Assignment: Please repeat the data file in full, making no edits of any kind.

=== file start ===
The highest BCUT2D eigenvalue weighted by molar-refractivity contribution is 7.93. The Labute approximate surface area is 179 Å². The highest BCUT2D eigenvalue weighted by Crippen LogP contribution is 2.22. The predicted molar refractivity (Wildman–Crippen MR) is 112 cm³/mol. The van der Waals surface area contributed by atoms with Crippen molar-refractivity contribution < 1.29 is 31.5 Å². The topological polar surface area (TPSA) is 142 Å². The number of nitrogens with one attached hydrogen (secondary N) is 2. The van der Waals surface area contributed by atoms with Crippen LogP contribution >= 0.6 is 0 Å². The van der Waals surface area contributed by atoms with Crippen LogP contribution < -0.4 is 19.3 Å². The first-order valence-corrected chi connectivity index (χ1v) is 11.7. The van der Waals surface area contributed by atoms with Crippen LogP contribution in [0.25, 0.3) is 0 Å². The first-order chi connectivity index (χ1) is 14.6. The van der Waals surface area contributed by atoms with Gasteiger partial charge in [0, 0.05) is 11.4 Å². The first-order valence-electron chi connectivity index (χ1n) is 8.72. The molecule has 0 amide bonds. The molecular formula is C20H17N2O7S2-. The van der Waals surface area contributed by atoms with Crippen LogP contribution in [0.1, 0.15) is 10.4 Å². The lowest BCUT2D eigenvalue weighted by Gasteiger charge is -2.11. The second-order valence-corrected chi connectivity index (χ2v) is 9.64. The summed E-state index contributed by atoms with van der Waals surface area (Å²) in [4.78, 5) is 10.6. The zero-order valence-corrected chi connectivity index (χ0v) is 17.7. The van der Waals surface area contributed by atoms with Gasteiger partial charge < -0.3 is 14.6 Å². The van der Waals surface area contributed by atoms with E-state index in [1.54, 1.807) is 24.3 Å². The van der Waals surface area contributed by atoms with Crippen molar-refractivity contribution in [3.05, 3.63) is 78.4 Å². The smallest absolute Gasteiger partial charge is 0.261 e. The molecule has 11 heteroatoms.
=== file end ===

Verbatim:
The highest BCUT2D eigenvalue weighted by molar-refractivity contribution is 7.93. The Labute approximate surface area is 179 Å². The highest BCUT2D eigenvalue weighted by Crippen LogP contribution is 2.22. The predicted molar refractivity (Wildman–Crippen MR) is 112 cm³/mol. The van der Waals surface area contributed by atoms with Crippen molar-refractivity contribution < 1.29 is 31.5 Å². The topological polar surface area (TPSA) is 142 Å². The number of nitrogens with one attached hydrogen (secondary N) is 2. The van der Waals surface area contributed by atoms with Crippen LogP contribution >= 0.6 is 0 Å². The van der Waals surface area contributed by atoms with Crippen LogP contribution < -0.4 is 19.3 Å². The first-order valence-corrected chi connectivity index (χ1v) is 11.7. The van der Waals surface area contributed by atoms with Crippen LogP contribution in [0.25, 0.3) is 0 Å². The first-order chi connectivity index (χ1) is 14.6. The van der Waals surface area contributed by atoms with Gasteiger partial charge in [0, 0.05) is 11.4 Å². The first-order valence-electron chi connectivity index (χ1n) is 8.72. The molecule has 0 amide bonds. The molecular formula is C20H17N2O7S2-. The van der Waals surface area contributed by atoms with Crippen LogP contribution in [0.1, 0.15) is 10.4 Å². The lowest BCUT2D eigenvalue weighted by Gasteiger charge is -2.11. The second-order valence-corrected chi connectivity index (χ2v) is 9.64. The summed E-state index contributed by atoms with van der Waals surface area (Å²) in [4.78, 5) is 10.6. The zero-order valence-corrected chi connectivity index (χ0v) is 17.7. The van der Waals surface area contributed by atoms with Gasteiger partial charge < -0.3 is 14.6 Å². The van der Waals surface area contributed by atoms with E-state index in [1.54, 1.807) is 24.3 Å². The van der Waals surface area contributed by atoms with Crippen molar-refractivity contribution in [3.05, 3.63) is 78.4 Å². The smallest absolute Gasteiger partial charge is 0.261 e. The molecule has 11 heteroatoms.